COLUMBIA — The past few weeks have been tough on Michael Ackerman.
The Charleston County sheriff’s deputy said there are several things that can trigger strained emotions for a first responder already dealing with post-traumatic stress.
That includes any time a police officer is killed or injured in the line of duty, such as what happened in Dallas and Baton Rouge, La., this month.
It all took him back to the time two years ago when Ackerman witnessed the death of his partner, 43-year-old Deputy Joseph Matuskovic, who was shot and killed by Michael Donovan Oswald at a West Ashley apartment.
“The most recent (police deaths) have been hard just because of the enormity of it all,” Ackerman said. “It’s taken an emotional toll on me because so many people were affected. Families, coworkers, those who were injured; law enforcement agencies where they still have to go out and do their jobs.”
Ackerman and other first responders for the past two years have lobbied lawmakers to update the state’s worker compensation laws to include PTSD treatment. The state doesn’t consider the death and despair first responders often witness to be “unusual” or “extraordinary” circumstances in that line of work. A bill introduced by James Island Republican Sen. Paul Thurmond in 2015 to make the change died when the session ended in June.
Supporters hope another senator will pick up the fight now that Thurmond is retiring from office this year.
Ackerman said people who suffer from PTSD respond to cues in different ways. On one extreme, first responders can become violent. On the other, the reaction could be more subtle, such as depression or withdrawal.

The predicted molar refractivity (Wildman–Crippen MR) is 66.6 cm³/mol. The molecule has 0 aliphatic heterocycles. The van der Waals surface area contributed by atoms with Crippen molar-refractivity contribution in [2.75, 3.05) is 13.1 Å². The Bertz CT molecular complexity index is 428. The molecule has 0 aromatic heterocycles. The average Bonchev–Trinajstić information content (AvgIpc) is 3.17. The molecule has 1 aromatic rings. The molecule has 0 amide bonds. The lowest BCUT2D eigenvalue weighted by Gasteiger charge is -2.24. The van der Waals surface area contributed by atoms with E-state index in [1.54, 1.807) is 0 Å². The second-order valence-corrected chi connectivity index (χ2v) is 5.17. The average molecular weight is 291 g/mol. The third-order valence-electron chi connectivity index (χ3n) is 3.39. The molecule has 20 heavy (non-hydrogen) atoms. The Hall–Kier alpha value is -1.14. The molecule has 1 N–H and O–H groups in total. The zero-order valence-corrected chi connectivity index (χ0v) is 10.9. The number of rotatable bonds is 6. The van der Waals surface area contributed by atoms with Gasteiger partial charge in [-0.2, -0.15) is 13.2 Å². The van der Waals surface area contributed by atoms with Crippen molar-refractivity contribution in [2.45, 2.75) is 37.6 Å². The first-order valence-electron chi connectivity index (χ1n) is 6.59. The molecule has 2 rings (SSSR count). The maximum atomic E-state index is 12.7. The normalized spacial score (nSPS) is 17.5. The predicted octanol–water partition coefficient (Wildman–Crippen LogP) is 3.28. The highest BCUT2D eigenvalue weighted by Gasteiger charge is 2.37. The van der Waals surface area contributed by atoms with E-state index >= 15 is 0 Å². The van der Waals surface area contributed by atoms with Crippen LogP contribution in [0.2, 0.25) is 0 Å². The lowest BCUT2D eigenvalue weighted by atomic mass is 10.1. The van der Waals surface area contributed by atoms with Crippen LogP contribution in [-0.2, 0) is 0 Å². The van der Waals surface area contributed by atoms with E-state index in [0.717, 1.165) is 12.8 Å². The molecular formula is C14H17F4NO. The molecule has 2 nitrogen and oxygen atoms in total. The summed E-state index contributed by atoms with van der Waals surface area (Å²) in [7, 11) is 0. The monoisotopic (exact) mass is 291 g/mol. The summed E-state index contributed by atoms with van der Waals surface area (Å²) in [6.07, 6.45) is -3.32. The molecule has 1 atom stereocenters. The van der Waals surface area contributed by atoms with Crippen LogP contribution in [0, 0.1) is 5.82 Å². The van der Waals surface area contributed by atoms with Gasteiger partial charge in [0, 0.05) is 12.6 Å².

“That’s why it’s so important for the state to recognize that this is a problem for first responders and change the law,” he said. “Close the loophole.”
Wes Howard, a paramedic in Lexington, said something that first responders didn’t do enough of the past two years was educate lawmakers, and also the public at large about how difficult it is to receive treatment.
Howard, who said he’s lost eight friends to suicide because of PTSD in recent years, said he has contacted national EMS and law enforcement organizations to get advice and support for the best ways to explain what first responders go through.
“We’re getting help to educate the public of this need — why it’s important — because the vast majority of the state doesn’t realize that first responders aren’t covered,” Ackerman said.
Matuskovic was killed after Oswald, who had a history of violence, barricaded himself in his apartment and opened fire with a military-style rifle.
Ackerman was able to get psychiatric treatment after his partner’s death, but only because he was injured in the incident. That’s not the case for many other officers in the state, he said.
Opponents of changing the current worker’s compensation laws say mental health treatment — including for PTSD — is covered in the state’s health care plan. Instead of changing the law, legislators this year set aside $500,000 to be split between the State Law Enforcement Division and the S.C. Firefighters Association to reimburse those who have paid deductibles and copays through their insurance for treatment.
Josh Rhodes, a staff attorney for the S.C. Association of Counties, said reimbursing first responders is the best way for the state to pay for PTSD treatment. By creating the fund in the budget, lawmakers would have to approve the money each year.
“The issue for me is if that’s enough money,” Rhodes said. “I think it’s a good place to start. If you extinguish the money in the first half of the year, you know what to expect for next year.”
But Ackerman said the fund should be in place in addition to changing the law because insurance sometimes doesn’t cover work-related PTSD treatment and the state’s workers compensation laws don’t cover PTSD. That means both agencies point at each other to cover the expense, and the first responder is left without treatment, he said.
“That totally defeats the purpose of setting that money aside,” Ackerman said. “We want to be able to provide our first responders with the tools that they need to continue serving the people of South Carolina. That is the only goal in all of this.”
Reach Maya T. Prabhu at 843-509-8933.